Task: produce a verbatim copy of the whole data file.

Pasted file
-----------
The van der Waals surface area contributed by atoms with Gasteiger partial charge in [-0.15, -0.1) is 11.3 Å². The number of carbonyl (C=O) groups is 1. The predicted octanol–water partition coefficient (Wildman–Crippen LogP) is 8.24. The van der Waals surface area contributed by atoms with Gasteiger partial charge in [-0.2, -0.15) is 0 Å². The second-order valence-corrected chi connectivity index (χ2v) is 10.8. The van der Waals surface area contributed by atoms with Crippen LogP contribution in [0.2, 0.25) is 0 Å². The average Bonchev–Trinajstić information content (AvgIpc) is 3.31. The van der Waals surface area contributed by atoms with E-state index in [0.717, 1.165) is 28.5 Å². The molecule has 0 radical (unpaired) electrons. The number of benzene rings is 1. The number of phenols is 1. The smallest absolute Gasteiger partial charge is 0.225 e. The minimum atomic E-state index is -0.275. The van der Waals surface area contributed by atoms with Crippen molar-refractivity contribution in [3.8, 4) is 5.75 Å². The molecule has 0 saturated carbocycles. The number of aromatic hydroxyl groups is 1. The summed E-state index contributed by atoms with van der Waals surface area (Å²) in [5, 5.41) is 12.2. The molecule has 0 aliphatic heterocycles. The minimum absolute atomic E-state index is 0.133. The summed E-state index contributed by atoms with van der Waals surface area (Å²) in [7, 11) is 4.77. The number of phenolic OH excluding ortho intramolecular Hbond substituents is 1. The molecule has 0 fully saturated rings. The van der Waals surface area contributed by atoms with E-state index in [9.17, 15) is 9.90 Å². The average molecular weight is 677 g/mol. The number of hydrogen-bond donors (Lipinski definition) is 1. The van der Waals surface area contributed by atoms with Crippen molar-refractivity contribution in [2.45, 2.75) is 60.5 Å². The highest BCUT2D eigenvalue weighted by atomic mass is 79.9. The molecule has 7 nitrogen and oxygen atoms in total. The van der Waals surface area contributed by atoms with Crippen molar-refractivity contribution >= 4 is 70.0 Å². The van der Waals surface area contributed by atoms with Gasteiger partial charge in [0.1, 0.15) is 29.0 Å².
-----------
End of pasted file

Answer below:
The van der Waals surface area contributed by atoms with Gasteiger partial charge in [-0.15, -0.1) is 11.3 Å². The number of carbonyl (C=O) groups is 1. The predicted octanol–water partition coefficient (Wildman–Crippen LogP) is 8.24. The van der Waals surface area contributed by atoms with Gasteiger partial charge in [-0.2, -0.15) is 0 Å². The second-order valence-corrected chi connectivity index (χ2v) is 10.8. The van der Waals surface area contributed by atoms with Crippen LogP contribution in [0.2, 0.25) is 0 Å². The average Bonchev–Trinajstić information content (AvgIpc) is 3.31. The van der Waals surface area contributed by atoms with E-state index in [0.717, 1.165) is 28.5 Å². The molecule has 0 radical (unpaired) electrons. The number of benzene rings is 1. The number of phenols is 1. The smallest absolute Gasteiger partial charge is 0.225 e. The minimum atomic E-state index is -0.275. The van der Waals surface area contributed by atoms with Crippen molar-refractivity contribution in [3.8, 4) is 5.75 Å². The molecule has 0 saturated carbocycles. The number of aromatic hydroxyl groups is 1. The summed E-state index contributed by atoms with van der Waals surface area (Å²) in [5, 5.41) is 12.2. The molecule has 0 aliphatic heterocycles. The minimum absolute atomic E-state index is 0.133. The summed E-state index contributed by atoms with van der Waals surface area (Å²) in [7, 11) is 4.77. The number of phenolic OH excluding ortho intramolecular Hbond substituents is 1. The molecule has 0 fully saturated rings. The van der Waals surface area contributed by atoms with E-state index in [9.17, 15) is 9.90 Å². The average molecular weight is 677 g/mol. The number of hydrogen-bond donors (Lipinski definition) is 1. The van der Waals surface area contributed by atoms with Crippen molar-refractivity contribution in [2.45, 2.75) is 60.5 Å². The highest BCUT2D eigenvalue weighted by atomic mass is 79.9. The molecule has 7 nitrogen and oxygen atoms in total. The van der Waals surface area contributed by atoms with Crippen molar-refractivity contribution >= 4 is 70.0 Å². The van der Waals surface area contributed by atoms with Gasteiger partial charge in [0.1, 0.15) is 29.0 Å².